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Phoenix Center receives $100,000 grant from health foundation

FROM STAFF REPORTS

MARBLE FALLS — An Episcopal Health Foundation grant to the Phoenix Center will help provide free psychiatric care to children in need of such services that might have been previously out of reach if the youth, their families and the center.

The foundation’s $100,000 grant, however, will open quite a few doors for the Phoenix Center and those it serves.

“I created the Phoenix Center because I was passionate about helping children and families who experienced trauma,” said center founder and executive director Sarah Garrett. “Each year, we have steadily grown our services, funding and staff. Receiving this grant from Episcopal Health Foundation is such a wonderful validation of the work we are doing at the Phoenix Center. The additional funds will allow us to further expand our services and reach more children and families.”

The grant will also fund additional mental health services, new technology and software.

Funds from the grant will help support a partnership between the Phoenix Center and local board-certified child psychiatrist Jessica Cayce. Children currently receiving services from the Phoenix Center will now have access to free psychiatric care at Cayce’s office.

Phoenix Center officials said psychiatric care is vital for children who are suicidal or have other significant psychiatric needs. The center’s therapists will collaborate with Cayce to ensure children receive seamless, high-quality care.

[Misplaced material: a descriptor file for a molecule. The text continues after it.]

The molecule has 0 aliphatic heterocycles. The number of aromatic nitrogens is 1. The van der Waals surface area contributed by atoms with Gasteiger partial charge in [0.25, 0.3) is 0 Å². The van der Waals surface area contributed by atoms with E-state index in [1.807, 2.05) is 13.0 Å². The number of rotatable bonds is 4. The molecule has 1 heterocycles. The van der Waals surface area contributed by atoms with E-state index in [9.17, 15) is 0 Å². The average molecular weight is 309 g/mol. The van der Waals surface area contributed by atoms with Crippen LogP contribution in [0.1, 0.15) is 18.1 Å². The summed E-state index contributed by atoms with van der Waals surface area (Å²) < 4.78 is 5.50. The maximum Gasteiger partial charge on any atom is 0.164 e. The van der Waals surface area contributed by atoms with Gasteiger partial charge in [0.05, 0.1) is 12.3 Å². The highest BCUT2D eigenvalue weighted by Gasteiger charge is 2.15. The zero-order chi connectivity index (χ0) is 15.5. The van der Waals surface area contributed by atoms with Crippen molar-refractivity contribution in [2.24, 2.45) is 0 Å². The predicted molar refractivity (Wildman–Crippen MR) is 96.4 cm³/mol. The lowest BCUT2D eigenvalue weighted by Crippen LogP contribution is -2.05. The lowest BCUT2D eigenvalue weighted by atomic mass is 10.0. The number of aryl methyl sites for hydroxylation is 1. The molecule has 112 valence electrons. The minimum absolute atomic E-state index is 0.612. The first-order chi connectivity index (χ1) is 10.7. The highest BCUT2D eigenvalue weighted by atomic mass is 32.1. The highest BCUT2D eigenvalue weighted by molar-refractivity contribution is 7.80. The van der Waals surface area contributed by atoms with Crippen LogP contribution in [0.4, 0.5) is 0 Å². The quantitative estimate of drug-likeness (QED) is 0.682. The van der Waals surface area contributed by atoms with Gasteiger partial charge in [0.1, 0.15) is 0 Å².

“Providing access to affordable, high-quality psychiatric care has always been a long-term goal of the Phoenix Center,” Garrett said. “With the Episcopal Health Foundation grant, we are now able to make this service available to our children and our families at no cost to them.”

The Phoenix Center recently added several new mental health programs to its list of services and will use funds from the grant for these initiatives. New programs include mental health services for youth in the Burnet County Juvenile Justice Department, collaborations with the Marble Falls Head Start Center and music therapy for teenage boys in the Burnet County Juvenile Justice Department.

“I am constantly surprised how quickly our kids feel comfortable opening up with the counselors at the Phoenix Center,” said one Burnet County juvenile probation officer. “To see a child who has faced challenges most adults would have difficulty facing stand a little taller, have pride not only in themselves but in what they can do, gain a stronger sense of self-worth and build confidence in themselves to believe they have the ability to overcome whatever obstacles they may face in life is one of the most amazing things I have ever seen.”

The Phoenix Center, which opened in 2007, is committed to meeting the need for high-quality, affordable mental health care for children and families in need. The nonprofit provides innovative, evidence-based care through its community mental health clinic, parenting programs, therapeutic after-school programs and therapeutic summer camps.

The center provides all of its services free to families facing financial challenges. Officials said no child is ever turned away for a lack of funds.

Go to phoenixcentertexas.org for more information.

editor@thepicayune.com

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